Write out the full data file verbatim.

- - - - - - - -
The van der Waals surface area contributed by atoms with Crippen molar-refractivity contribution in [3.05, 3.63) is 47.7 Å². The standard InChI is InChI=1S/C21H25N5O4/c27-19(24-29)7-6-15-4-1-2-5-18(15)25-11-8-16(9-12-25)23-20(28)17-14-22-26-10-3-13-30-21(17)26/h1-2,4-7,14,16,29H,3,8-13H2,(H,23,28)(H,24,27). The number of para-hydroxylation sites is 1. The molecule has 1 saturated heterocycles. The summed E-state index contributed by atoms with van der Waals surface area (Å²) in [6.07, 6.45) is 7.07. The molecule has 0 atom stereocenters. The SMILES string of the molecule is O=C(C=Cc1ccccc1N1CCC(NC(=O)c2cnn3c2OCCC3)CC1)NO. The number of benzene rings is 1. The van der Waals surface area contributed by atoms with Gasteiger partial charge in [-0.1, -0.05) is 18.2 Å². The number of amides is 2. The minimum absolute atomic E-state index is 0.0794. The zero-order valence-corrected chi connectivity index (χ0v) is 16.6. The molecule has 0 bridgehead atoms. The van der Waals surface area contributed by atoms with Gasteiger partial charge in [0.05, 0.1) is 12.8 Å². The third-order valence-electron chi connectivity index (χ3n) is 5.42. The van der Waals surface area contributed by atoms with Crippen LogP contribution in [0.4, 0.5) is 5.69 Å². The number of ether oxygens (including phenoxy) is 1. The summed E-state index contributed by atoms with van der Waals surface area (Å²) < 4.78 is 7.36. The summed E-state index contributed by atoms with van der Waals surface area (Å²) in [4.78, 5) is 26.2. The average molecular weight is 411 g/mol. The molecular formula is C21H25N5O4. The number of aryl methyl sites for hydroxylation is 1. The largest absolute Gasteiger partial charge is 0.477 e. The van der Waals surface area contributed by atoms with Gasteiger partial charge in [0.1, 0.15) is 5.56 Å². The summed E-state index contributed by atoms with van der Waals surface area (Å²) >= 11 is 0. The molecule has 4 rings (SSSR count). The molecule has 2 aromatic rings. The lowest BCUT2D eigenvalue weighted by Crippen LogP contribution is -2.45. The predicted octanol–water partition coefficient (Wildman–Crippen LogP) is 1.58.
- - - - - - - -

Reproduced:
The van der Waals surface area contributed by atoms with Crippen molar-refractivity contribution in [3.05, 3.63) is 47.7 Å². The standard InChI is InChI=1S/C21H25N5O4/c27-19(24-29)7-6-15-4-1-2-5-18(15)25-11-8-16(9-12-25)23-20(28)17-14-22-26-10-3-13-30-21(17)26/h1-2,4-7,14,16,29H,3,8-13H2,(H,23,28)(H,24,27). The number of para-hydroxylation sites is 1. The molecule has 1 saturated heterocycles. The summed E-state index contributed by atoms with van der Waals surface area (Å²) in [6.07, 6.45) is 7.07. The molecule has 0 atom stereocenters. The SMILES string of the molecule is O=C(C=Cc1ccccc1N1CCC(NC(=O)c2cnn3c2OCCC3)CC1)NO. The number of benzene rings is 1. The van der Waals surface area contributed by atoms with Gasteiger partial charge in [-0.1, -0.05) is 18.2 Å². The number of amides is 2. The minimum absolute atomic E-state index is 0.0794. The zero-order valence-corrected chi connectivity index (χ0v) is 16.6. The molecule has 0 bridgehead atoms. The van der Waals surface area contributed by atoms with Gasteiger partial charge in [0.05, 0.1) is 12.8 Å². The third-order valence-electron chi connectivity index (χ3n) is 5.42. The van der Waals surface area contributed by atoms with Crippen LogP contribution in [0.4, 0.5) is 5.69 Å². The number of ether oxygens (including phenoxy) is 1. The summed E-state index contributed by atoms with van der Waals surface area (Å²) < 4.78 is 7.36. The summed E-state index contributed by atoms with van der Waals surface area (Å²) in [4.78, 5) is 26.2. The average molecular weight is 411 g/mol. The molecular formula is C21H25N5O4. The number of aryl methyl sites for hydroxylation is 1. The largest absolute Gasteiger partial charge is 0.477 e. The van der Waals surface area contributed by atoms with Gasteiger partial charge in [0.1, 0.15) is 5.56 Å². The summed E-state index contributed by atoms with van der Waals surface area (Å²) >= 11 is 0. The molecule has 4 rings (SSSR count). The molecule has 2 aromatic rings. The lowest BCUT2D eigenvalue weighted by Crippen LogP contribution is -2.45. The predicted octanol–water partition coefficient (Wildman–Crippen LogP) is 1.58.